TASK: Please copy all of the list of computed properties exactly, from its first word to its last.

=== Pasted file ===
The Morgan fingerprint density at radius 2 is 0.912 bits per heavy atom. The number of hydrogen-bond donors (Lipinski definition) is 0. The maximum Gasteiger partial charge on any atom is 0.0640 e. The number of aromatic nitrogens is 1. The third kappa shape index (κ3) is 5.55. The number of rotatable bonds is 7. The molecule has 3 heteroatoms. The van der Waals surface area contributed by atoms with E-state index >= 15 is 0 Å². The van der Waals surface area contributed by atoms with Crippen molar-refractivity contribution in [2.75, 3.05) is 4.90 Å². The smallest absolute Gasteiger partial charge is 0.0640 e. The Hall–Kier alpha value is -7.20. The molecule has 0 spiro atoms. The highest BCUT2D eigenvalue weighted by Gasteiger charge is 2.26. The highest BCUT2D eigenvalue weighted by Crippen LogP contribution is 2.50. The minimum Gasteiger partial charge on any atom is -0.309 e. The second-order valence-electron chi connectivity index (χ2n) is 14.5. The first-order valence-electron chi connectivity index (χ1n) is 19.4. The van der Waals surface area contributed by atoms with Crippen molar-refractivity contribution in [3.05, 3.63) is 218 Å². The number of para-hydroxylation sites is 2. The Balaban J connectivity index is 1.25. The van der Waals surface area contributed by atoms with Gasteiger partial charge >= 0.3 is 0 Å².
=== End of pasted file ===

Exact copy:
The Morgan fingerprint density at radius 2 is 0.912 bits per heavy atom. The number of hydrogen-bond donors (Lipinski definition) is 0. The maximum Gasteiger partial charge on any atom is 0.0640 e. The number of aromatic nitrogens is 1. The third kappa shape index (κ3) is 5.55. The number of rotatable bonds is 7. The molecule has 3 heteroatoms. The van der Waals surface area contributed by atoms with E-state index >= 15 is 0 Å². The van der Waals surface area contributed by atoms with Crippen molar-refractivity contribution in [2.75, 3.05) is 4.90 Å². The smallest absolute Gasteiger partial charge is 0.0640 e. The Hall–Kier alpha value is -7.20. The molecule has 0 spiro atoms. The highest BCUT2D eigenvalue weighted by Gasteiger charge is 2.26. The highest BCUT2D eigenvalue weighted by Crippen LogP contribution is 2.50. The minimum Gasteiger partial charge on any atom is -0.309 e. The second-order valence-electron chi connectivity index (χ2n) is 14.5. The first-order valence-electron chi connectivity index (χ1n) is 19.4. The van der Waals surface area contributed by atoms with Crippen molar-refractivity contribution in [3.05, 3.63) is 218 Å². The number of para-hydroxylation sites is 2. The Balaban J connectivity index is 1.25. The van der Waals surface area contributed by atoms with Gasteiger partial charge >= 0.3 is 0 Å².